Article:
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Published 17/01/2007 email E-MAIL print PRINT

Douglas Gordon: Superhumanatural

National Galleries of Scotland, Edinburgh
2 November 2006-14 January 2007

The film and video artist Douglas Gordon had his first one-man exhibition in Britain at the Lisson Gallery in 1994, sponsored by its perceptive director Nicholas Logsdail, to which he returned again in 2001. The following year, he was to exhibit 'Entre'Act 3' at the Stedelijk Van Abbe Museum in Eindhoven. 'Fuzzy Logic' followed at the Pompidou Centre in Paris, and from about this time his work really took off internationally.

Gordon won the Turner Prize in 1996, followed by the top award at the Venice Biennale. In addition, he has had major showings at Manhattan's Museum of Modern Art and at the Palais de Tokyo in Paris, as well as the Museum of Contemporary Art in Los Angeles. He also curated 'The Vanity of Allegory' at the Deutsche Guggenheim, Berlin. There have been over 230 single or group shows. Gordon has worked out of New York for the last ten years and he is now at the pivot of his mid-career, essentially a New York-based artist.

For the UK and especially Scotland, his native country, going away had to be inevitable after his time at the Glasgow School of Art and the Slade, in order now to 'come back' from New York to be exhibited in Edinburgh. From that city, the exhibition will travel to the Kunstmuseum Wolfsburg in Germany, to the Stedelijk Museum in Amsterdam and then to DOX, the soon-to-be-opened Museum of Contemporary Art in Prague. For an artist who has just passed the 40-year milestone, this has been a brilliant trajectory. Despite all the accolades, however, Gordon's actual 'entrée' or maybe one should say 're-entry', into the British scene has been somewhat hesitant until now, since in London he has only showed at the Hayward Gallery as part of the group exhibition 'About Face: Photography and the Death of the Portrait' and at the Whitechapel Gallery group exhibition, 'Faces in the Crowd'. Are directors afraid of working with Gordon? What is the problem now with the Tate (Britain or Modern)? The Hayward show of 2002 was entitled 'What have I done?' and one might ask - has somebody's prominent big toe been trodden upon, stubbed? Anyway, who cares? Like Gerhard Richter, who never made it to Tate Modern, maybe its too late now to remedy - as the superb Richter retrospective recently at MoMA New York shows, the star rises to the heights anyway. Is it the chemistry of personalities 'wot does it'?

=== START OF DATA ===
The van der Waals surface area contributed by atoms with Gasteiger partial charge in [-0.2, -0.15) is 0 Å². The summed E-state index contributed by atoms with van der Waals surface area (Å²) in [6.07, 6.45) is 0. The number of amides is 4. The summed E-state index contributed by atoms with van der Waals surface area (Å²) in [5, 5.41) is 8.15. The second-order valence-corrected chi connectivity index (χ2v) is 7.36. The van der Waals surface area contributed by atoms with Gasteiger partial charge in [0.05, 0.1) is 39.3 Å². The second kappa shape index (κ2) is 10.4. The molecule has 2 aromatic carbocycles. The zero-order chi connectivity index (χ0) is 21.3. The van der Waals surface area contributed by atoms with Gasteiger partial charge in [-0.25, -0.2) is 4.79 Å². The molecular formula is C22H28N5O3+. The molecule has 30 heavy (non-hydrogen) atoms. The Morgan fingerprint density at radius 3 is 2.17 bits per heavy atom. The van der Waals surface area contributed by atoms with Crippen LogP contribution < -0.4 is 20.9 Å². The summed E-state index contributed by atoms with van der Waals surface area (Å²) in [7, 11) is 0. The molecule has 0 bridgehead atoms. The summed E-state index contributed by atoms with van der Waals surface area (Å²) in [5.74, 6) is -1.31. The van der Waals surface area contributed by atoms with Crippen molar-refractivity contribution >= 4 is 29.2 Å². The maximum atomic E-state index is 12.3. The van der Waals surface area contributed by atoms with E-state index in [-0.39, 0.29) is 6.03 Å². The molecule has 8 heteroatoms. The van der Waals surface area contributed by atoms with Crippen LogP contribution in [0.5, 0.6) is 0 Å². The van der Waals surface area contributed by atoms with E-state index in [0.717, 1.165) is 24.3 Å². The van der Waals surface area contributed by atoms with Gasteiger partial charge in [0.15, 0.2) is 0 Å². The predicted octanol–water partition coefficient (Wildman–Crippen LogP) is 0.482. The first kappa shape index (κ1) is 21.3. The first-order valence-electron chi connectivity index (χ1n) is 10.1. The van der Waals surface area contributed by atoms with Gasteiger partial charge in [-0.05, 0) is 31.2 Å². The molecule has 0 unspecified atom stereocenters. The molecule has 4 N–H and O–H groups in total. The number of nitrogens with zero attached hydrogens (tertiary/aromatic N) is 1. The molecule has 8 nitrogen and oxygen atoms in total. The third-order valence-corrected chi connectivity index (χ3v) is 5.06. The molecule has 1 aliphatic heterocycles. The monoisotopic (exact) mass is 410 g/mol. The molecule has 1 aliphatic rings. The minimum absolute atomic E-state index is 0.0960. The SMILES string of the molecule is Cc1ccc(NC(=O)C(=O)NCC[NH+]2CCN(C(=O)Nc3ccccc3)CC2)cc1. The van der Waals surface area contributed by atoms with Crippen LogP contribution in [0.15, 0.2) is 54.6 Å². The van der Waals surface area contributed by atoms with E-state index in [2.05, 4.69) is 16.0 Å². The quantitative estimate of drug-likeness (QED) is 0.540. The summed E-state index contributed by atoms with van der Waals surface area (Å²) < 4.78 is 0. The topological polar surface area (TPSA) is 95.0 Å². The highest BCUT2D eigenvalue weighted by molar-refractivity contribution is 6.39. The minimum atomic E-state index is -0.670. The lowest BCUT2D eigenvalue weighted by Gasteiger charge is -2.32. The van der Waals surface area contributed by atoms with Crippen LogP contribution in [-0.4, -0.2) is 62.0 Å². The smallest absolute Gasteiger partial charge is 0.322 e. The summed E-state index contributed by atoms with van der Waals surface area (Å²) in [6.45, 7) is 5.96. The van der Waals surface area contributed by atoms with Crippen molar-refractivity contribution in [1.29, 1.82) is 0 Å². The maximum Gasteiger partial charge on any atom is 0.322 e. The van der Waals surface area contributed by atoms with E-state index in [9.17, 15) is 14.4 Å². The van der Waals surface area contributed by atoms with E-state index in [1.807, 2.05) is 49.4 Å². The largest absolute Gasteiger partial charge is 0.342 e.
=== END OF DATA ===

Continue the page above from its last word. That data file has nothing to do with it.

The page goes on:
It is not an Edinburgh Festival exhibition - which it could have been (the space constraints were not so serious as to hold off Ron Mueck; and, in Gordon's case, these could have been surmounted. Mueck's gargantuan figures hardly required reduction and the public loved his work). The present exhibition comes in the fallow season (when the Turners are trotted out in fading light) and this is the season from mid-November onwards of weird goings-on, remorseless rain and diminishing crowds. Deputy Director Keith Hartley as Curator has been inspired to bring into the catalogue a short story by Ian Rankin; and who more appropriate than a crime writer to set the tone? The public have been persuaded that they have a kindred spirit in their midst with whom to discourse - post-enlightenment-wise - and prevaricate. But here is the difference; Gordon's ruthless and cerebral logic fastens the mind. The critics have also rated Gordon's new work highly. Even the Edinburgh literati have seemingly been flattered (and so relieved) to find his references to the cadaver hunters Burke and Hare; Gordon's magical skill is in playing with the element of darkness.